KC: Far far too chilly! 90% unpleasant 10% pleasant…whereas maybe Emma ‘09 the reverse. And the nose bleed…no…gross…not not acceptable EVER!!!
Alas…having watched and read various versions of Emma, it’s hard to compare to the actual book, and I reread the book this year!
4. In the book, Emma and Mr. Knightley clearly start the story almost like siblings in that they argue, but have a close relationship and then they evolve into a romantic relationship. What do you think of how the relationship is portrayed in the movie?
KC: Ugh…not like siblings please!!! Too many people who dislike the Emma/Mr. K story use that! (I wrote a blog post about a long time ago) A bit chilly, perhaps. With such a chilly Emma, it’s hard to see the romantic relationship. Also, the short time of the movie. Emma ‘09 and Gwen Emma (and perhaps Kate Emma too) have them doing stuff in a sorta “dating” way. I can’t remember…does Emma in 2020 hold Isabella’s baby? In Kate Emma and Emma ‘09 it is quite touching. And Gwen Emma has the archery scene.
ML: In the book there seems to be several cycles of fight and make up between Emma and Mr. Knightley, where when they make up, you see that they would be good together and there is emotional closeness. There doesn’t seem to be much making up and emotionally connecting before the proposal scene in EMMA. Even when they sort of make up at the holidays (where Emma does hold the baby), the 2020 scene ends with discord about Robert Martin’s pain, rather than some emotional connection about it (as is shown in 2009). I also like the archery scene in the 1996 movie—even though they are fighting it seems gentler than the fights in some of the other versions. Also missing from 2020 is how Emma and Mr. K tag team to manage Mr. Woodhouse—which was very well done in the 2009 mini-series.
5. Aspects of the film that you didn’t like or characterizations that seemed wrong?
ML: Of course, to condense a long book into a 2-hour movie you have to cut a lot, but I think that the Jane Fairfax/Frank Churchill subplot gets almost written out of the 2020 movie. Jane is supposed to be a foil and potential rival to Emma for Mr. Knightley’s affections, but she just seemed depressed the whole movie. There is little sense that the disaster at Box Hill is instigated by Frank Churchill in his frustration about his fight with Jane. When Frank and Jane become engaged, it is out of nowhere if you don’t know the book. Also, I hated the way that the Isabella and John Knightley marriage was portrayed, with Isabella being a shrew. WHY?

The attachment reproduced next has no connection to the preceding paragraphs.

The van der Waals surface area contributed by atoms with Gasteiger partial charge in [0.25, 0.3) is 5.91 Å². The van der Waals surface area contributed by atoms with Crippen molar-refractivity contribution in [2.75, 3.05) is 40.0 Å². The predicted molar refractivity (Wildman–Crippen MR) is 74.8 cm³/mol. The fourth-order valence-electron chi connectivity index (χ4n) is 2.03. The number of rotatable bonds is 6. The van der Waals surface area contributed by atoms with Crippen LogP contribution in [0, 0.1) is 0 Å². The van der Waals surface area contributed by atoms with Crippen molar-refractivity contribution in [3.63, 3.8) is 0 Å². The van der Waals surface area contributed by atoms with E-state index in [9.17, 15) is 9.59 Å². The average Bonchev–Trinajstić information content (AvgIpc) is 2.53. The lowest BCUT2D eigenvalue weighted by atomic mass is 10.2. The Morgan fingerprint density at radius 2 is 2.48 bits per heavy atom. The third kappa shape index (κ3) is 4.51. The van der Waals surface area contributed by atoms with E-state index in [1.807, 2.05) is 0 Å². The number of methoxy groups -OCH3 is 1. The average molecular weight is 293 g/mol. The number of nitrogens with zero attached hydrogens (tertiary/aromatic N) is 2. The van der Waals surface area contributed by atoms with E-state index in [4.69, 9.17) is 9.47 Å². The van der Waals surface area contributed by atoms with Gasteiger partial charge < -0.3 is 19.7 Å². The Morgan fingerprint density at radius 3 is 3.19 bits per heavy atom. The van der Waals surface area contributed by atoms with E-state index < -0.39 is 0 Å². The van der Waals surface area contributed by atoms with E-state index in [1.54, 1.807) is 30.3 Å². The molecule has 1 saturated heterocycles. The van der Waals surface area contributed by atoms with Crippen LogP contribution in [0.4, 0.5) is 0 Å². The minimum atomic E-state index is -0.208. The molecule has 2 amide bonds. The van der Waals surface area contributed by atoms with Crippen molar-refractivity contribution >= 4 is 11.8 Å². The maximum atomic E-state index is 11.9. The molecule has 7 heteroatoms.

KC: Apparently a Jane Fairfax/Emma reconciliation was deleted….what?? John Knightley, from what I remember, is basically a blank. Zero personality. While I’d rather be George Knightley, in truth I’d too much like John Knightley in real life!! In Emma 09, he almost steals the scenes he’s in. And Isabella shows a quiet strength and wit of her own. As Michele points out, she is a shrew in 2020. Mrs. Elton 2…no thank you!!!!
6. Favorite scene in the film?
KC: I hope a re-watch will increase my appreciation for the film. Harriet Smith’s final moments in the film with Robert Martin. Also, Harriet’s moments with her friends.
ML: My favorite scene is probably the ball scene when Emma and Mr. Knightley dance.
Rating and Ranking all the Emma versions
(in chronological order, information from imdb.com)
1. Clueless (movie with Alicia Silverstone and Paul Rudd, director and writer:Amy Heckerling, 1995)
KC: I’ve seen it once and it was better than I thought it would be. Rolls eyes…I suppose I should watch again.
ML: Love the new setting, costumes, fun of the dialogue. Don’t like that Cher is in high school and Josh is in college, ugh! They do get the playful dynamic between Cher and Josh. The movie is very funny!
2. Emma (movie with Gwyneth Paltrow and Jeremy Northam, director and screenplay: Douglas McGrath, 1996)
ML: Playful relationship between Emma and Mr. K, well written and summarizes the novel well in 2 hours—hits all the subplots. The proposal under the oak tree is lovely. Gwyneth is too pouty at times, however. “Try not to kill my dogs” is a funny line and Jeremy Northam’s performance is perfect.
KC: My first Emma (although my hometown High School was filled with Emmas….Emmi?). I agree with the “Try not…” line! While I hate to use the word perfect….Jeremy Northam’s performance wow just wow.
3. Emma (TV series with Kate Beckinsale and Mark Strong, director: Diarmuid Lawrence and screenplay: Andrew Davies, 1996)
KC: Yes, Mark Toooooo Strong. Kate B’s Emma a bit too cool for me but Olivia Williams as Jane Fairfax! The harvest scene at the end is a nice touch…that’s not in the book.
ML: Kate B. is quite good, but I found Mark S. too angry. (I know this version the least).